“When are you due?”
It’s a question you hear all the time when you’re pregnant, and it’s usually a pretty easy one to answer. Early on in a pregnancy, your doctor will calculate a “due date” based on the standard gestation term—about 280 days, or 40 weeks.
But odds are that date is wrong.
Most women will give birth seven days before their due date, according to an analysis of birth information put together for The Boston Globe by Brookings Institute researcher and WhenToExpect.com co-creator Matt Chingos.
You can do a little more due date predicting based on the number of children you’ve already had. The study shows that first children tend to arrive two to three days before their due date, while second and third children are usually five to six days early.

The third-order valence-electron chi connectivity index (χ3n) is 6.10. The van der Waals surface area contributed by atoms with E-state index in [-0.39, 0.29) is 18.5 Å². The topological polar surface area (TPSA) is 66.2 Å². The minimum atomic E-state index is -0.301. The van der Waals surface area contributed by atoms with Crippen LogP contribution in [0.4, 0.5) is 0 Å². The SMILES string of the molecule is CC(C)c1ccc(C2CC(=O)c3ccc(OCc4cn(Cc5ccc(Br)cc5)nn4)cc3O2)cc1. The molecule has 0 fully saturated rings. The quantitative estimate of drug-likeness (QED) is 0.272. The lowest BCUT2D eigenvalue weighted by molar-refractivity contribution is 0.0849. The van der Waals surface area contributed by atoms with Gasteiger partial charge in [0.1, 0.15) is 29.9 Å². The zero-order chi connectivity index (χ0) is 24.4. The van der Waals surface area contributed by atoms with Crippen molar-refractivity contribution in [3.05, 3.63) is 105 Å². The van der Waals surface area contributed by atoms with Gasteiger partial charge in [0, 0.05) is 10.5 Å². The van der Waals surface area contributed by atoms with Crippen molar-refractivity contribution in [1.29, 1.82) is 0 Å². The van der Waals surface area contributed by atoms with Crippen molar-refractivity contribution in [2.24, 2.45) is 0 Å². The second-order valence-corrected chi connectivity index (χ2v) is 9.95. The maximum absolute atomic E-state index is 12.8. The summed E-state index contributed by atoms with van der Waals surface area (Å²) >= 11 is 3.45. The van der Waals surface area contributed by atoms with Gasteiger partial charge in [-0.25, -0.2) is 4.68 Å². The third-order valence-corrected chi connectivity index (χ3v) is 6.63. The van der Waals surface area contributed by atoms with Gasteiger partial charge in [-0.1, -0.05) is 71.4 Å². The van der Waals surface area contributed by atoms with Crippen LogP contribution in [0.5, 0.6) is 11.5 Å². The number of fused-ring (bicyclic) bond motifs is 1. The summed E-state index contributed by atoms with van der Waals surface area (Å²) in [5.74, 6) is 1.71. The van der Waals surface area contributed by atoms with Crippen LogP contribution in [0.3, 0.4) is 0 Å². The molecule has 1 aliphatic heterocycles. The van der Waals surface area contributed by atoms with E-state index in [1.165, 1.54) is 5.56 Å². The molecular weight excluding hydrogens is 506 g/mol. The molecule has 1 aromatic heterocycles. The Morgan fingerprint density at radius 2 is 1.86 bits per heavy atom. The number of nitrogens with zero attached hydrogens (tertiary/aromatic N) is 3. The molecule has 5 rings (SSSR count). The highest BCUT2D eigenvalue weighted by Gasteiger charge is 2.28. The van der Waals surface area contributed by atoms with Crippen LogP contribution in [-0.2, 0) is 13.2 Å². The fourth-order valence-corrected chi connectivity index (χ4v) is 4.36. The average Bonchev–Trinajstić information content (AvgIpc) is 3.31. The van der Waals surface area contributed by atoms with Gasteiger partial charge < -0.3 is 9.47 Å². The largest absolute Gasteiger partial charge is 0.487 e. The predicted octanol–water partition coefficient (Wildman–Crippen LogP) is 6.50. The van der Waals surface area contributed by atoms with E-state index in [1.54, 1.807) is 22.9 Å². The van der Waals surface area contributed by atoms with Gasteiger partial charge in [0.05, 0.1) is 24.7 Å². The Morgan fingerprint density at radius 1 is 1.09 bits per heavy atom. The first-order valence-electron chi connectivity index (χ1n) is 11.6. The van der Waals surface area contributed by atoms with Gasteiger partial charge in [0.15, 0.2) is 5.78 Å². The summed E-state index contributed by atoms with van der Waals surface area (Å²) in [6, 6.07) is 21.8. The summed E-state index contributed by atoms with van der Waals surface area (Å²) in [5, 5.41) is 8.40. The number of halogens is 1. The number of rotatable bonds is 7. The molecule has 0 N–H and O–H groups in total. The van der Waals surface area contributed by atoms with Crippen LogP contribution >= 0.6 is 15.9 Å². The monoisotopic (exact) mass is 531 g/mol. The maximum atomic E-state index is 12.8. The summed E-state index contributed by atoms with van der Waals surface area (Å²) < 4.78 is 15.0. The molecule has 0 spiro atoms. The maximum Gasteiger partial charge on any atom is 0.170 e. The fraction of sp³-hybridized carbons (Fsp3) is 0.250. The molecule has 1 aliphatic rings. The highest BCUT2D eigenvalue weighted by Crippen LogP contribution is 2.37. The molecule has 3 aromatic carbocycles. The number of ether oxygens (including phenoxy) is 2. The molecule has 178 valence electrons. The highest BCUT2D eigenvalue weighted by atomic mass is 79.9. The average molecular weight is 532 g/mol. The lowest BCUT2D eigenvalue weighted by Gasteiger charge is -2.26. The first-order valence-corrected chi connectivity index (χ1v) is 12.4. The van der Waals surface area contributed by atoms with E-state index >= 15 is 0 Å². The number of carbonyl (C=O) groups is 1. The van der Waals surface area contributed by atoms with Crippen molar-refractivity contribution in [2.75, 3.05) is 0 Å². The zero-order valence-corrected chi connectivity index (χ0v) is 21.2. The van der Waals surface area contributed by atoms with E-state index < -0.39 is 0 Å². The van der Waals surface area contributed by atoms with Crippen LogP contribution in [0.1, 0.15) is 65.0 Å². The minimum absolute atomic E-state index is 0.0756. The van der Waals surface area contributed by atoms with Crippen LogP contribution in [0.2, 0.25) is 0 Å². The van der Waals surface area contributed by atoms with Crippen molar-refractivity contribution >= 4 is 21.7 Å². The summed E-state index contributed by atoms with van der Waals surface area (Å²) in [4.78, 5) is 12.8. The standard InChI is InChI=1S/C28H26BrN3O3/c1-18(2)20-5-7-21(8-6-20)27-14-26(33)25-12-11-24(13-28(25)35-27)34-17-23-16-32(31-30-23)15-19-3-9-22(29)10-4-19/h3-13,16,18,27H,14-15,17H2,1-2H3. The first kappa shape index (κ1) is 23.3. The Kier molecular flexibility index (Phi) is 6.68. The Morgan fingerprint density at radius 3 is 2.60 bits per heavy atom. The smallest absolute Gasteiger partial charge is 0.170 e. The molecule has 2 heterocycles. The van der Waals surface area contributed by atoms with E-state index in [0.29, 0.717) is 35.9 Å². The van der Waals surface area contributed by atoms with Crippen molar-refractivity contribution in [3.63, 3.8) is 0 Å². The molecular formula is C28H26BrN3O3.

The age of the mother is another key factor. Moms in their 40s are more likely to deliver a week early, whereas teen moms stick closer to their projected due date. It all correlates with the previous point about birth order: Teen moms are usually giving birth to their first child.
Only 5 percent of the women delivered before 39 weeks.
Could you guess anything about your due date based on whether you’re having a girl or a boy? Sorry, you’re out of luck. Boys and girls arrive at about the same time.